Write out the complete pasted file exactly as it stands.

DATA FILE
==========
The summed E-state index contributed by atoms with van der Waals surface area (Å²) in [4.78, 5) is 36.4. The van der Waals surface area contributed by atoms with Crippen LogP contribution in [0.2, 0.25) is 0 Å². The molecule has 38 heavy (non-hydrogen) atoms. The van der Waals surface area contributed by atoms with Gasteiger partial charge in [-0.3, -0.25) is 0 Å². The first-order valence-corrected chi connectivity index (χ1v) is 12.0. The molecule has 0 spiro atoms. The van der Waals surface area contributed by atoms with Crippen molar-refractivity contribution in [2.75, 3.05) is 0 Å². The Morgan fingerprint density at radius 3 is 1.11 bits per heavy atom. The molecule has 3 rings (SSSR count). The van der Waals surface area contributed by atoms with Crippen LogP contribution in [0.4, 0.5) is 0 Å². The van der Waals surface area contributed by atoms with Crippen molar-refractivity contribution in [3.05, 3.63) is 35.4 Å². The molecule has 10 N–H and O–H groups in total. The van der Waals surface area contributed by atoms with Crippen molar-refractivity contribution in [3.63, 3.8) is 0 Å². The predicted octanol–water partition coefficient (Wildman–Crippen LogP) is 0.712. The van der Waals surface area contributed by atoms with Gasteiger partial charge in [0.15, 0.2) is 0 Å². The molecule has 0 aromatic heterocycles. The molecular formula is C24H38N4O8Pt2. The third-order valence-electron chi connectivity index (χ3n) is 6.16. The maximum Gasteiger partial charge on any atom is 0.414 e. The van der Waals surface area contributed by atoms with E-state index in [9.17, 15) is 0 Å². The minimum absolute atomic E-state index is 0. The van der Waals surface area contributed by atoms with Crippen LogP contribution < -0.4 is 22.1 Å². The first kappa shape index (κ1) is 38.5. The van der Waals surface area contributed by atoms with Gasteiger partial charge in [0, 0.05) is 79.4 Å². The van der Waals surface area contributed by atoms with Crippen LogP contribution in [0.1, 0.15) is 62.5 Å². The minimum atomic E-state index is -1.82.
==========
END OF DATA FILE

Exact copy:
The summed E-state index contributed by atoms with van der Waals surface area (Å²) in [4.78, 5) is 36.4. The van der Waals surface area contributed by atoms with Crippen LogP contribution in [0.2, 0.25) is 0 Å². The molecule has 38 heavy (non-hydrogen) atoms. The van der Waals surface area contributed by atoms with Gasteiger partial charge in [-0.3, -0.25) is 0 Å². The first-order valence-corrected chi connectivity index (χ1v) is 12.0. The molecule has 0 spiro atoms. The van der Waals surface area contributed by atoms with Crippen molar-refractivity contribution in [2.75, 3.05) is 0 Å². The Morgan fingerprint density at radius 3 is 1.11 bits per heavy atom. The molecule has 3 rings (SSSR count). The van der Waals surface area contributed by atoms with Crippen LogP contribution in [0.4, 0.5) is 0 Å². The van der Waals surface area contributed by atoms with Crippen molar-refractivity contribution in [3.05, 3.63) is 35.4 Å². The molecule has 10 N–H and O–H groups in total. The van der Waals surface area contributed by atoms with Crippen molar-refractivity contribution in [3.63, 3.8) is 0 Å². The predicted octanol–water partition coefficient (Wildman–Crippen LogP) is 0.712. The van der Waals surface area contributed by atoms with Gasteiger partial charge in [0.15, 0.2) is 0 Å². The molecule has 0 aromatic heterocycles. The molecular formula is C24H38N4O8Pt2. The third-order valence-electron chi connectivity index (χ3n) is 6.16. The maximum Gasteiger partial charge on any atom is 0.414 e. The van der Waals surface area contributed by atoms with E-state index in [9.17, 15) is 0 Å². The minimum absolute atomic E-state index is 0. The van der Waals surface area contributed by atoms with Crippen LogP contribution < -0.4 is 22.1 Å². The first kappa shape index (κ1) is 38.5. The van der Waals surface area contributed by atoms with Gasteiger partial charge in [0, 0.05) is 79.4 Å². The van der Waals surface area contributed by atoms with Crippen LogP contribution in [0.1, 0.15) is 62.5 Å². The minimum atomic E-state index is -1.82.